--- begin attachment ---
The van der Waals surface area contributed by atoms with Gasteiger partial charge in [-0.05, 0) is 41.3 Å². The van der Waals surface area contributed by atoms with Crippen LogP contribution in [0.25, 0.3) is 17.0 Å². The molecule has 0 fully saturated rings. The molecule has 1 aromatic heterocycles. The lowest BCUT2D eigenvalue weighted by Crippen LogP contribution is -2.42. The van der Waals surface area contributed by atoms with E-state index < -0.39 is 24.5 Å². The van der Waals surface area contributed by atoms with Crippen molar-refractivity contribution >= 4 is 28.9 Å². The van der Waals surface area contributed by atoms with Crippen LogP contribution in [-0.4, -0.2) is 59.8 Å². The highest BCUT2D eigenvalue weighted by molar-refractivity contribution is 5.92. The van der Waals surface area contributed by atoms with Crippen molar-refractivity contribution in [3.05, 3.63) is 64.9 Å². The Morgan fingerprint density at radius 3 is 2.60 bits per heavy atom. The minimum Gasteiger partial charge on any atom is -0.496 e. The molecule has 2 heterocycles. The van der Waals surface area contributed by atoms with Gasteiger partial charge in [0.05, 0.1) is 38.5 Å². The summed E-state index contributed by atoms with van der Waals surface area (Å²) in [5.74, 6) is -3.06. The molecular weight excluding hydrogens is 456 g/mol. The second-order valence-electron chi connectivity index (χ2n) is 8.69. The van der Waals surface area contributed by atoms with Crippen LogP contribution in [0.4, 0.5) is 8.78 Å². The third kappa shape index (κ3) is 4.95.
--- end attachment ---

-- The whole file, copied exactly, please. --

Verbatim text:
The van der Waals surface area contributed by atoms with Gasteiger partial charge in [-0.05, 0) is 41.3 Å². The van der Waals surface area contributed by atoms with Crippen LogP contribution in [0.25, 0.3) is 17.0 Å². The molecule has 0 fully saturated rings. The molecule has 1 aromatic heterocycles. The lowest BCUT2D eigenvalue weighted by Crippen LogP contribution is -2.42. The van der Waals surface area contributed by atoms with E-state index < -0.39 is 24.5 Å². The van der Waals surface area contributed by atoms with Crippen molar-refractivity contribution >= 4 is 28.9 Å². The van der Waals surface area contributed by atoms with Crippen LogP contribution in [-0.4, -0.2) is 59.8 Å². The highest BCUT2D eigenvalue weighted by molar-refractivity contribution is 5.92. The van der Waals surface area contributed by atoms with Crippen molar-refractivity contribution in [3.05, 3.63) is 64.9 Å². The Morgan fingerprint density at radius 3 is 2.60 bits per heavy atom. The minimum Gasteiger partial charge on any atom is -0.496 e. The molecule has 2 heterocycles. The van der Waals surface area contributed by atoms with Gasteiger partial charge in [0.05, 0.1) is 38.5 Å². The summed E-state index contributed by atoms with van der Waals surface area (Å²) in [5.74, 6) is -3.06. The molecular weight excluding hydrogens is 456 g/mol. The second-order valence-electron chi connectivity index (χ2n) is 8.69. The van der Waals surface area contributed by atoms with Crippen LogP contribution in [0.4, 0.5) is 8.78 Å². The third kappa shape index (κ3) is 4.95.